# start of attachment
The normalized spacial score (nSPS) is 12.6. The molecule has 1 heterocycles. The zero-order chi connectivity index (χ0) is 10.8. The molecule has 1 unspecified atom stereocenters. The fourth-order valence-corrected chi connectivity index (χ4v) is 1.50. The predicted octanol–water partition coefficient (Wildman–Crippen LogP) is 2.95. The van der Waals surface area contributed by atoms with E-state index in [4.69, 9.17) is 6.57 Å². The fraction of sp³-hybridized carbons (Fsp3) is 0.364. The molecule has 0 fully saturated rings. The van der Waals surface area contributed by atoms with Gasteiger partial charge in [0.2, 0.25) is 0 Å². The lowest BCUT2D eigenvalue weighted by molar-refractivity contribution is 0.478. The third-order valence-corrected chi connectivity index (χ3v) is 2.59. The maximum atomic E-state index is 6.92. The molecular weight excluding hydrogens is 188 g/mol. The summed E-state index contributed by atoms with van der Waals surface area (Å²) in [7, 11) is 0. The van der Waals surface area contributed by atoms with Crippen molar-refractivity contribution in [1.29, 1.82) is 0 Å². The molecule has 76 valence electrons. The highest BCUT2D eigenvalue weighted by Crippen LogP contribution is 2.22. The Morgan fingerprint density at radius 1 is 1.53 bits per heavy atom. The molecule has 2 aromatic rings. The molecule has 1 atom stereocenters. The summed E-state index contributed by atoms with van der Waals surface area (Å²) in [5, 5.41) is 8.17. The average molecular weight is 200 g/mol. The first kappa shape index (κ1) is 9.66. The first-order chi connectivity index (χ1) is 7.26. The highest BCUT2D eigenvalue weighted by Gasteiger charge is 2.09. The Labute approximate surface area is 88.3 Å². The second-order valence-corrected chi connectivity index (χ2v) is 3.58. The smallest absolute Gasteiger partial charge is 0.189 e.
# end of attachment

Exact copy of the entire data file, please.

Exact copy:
The normalized spacial score (nSPS) is 12.6. The molecule has 1 heterocycles. The zero-order chi connectivity index (χ0) is 10.8. The molecule has 1 unspecified atom stereocenters. The fourth-order valence-corrected chi connectivity index (χ4v) is 1.50. The predicted octanol–water partition coefficient (Wildman–Crippen LogP) is 2.95. The van der Waals surface area contributed by atoms with E-state index in [4.69, 9.17) is 6.57 Å². The fraction of sp³-hybridized carbons (Fsp3) is 0.364. The molecule has 0 fully saturated rings. The van der Waals surface area contributed by atoms with Gasteiger partial charge in [0.2, 0.25) is 0 Å². The lowest BCUT2D eigenvalue weighted by molar-refractivity contribution is 0.478. The third-order valence-corrected chi connectivity index (χ3v) is 2.59. The maximum atomic E-state index is 6.92. The molecular weight excluding hydrogens is 188 g/mol. The summed E-state index contributed by atoms with van der Waals surface area (Å²) in [7, 11) is 0. The van der Waals surface area contributed by atoms with Crippen molar-refractivity contribution in [1.29, 1.82) is 0 Å². The molecule has 76 valence electrons. The highest BCUT2D eigenvalue weighted by Crippen LogP contribution is 2.22. The Morgan fingerprint density at radius 1 is 1.53 bits per heavy atom. The molecule has 2 aromatic rings. The molecule has 1 atom stereocenters. The summed E-state index contributed by atoms with van der Waals surface area (Å²) in [5, 5.41) is 8.17. The average molecular weight is 200 g/mol. The first kappa shape index (κ1) is 9.66. The first-order chi connectivity index (χ1) is 7.26. The highest BCUT2D eigenvalue weighted by Gasteiger charge is 2.09. The Labute approximate surface area is 88.3 Å². The second-order valence-corrected chi connectivity index (χ2v) is 3.58. The smallest absolute Gasteiger partial charge is 0.189 e.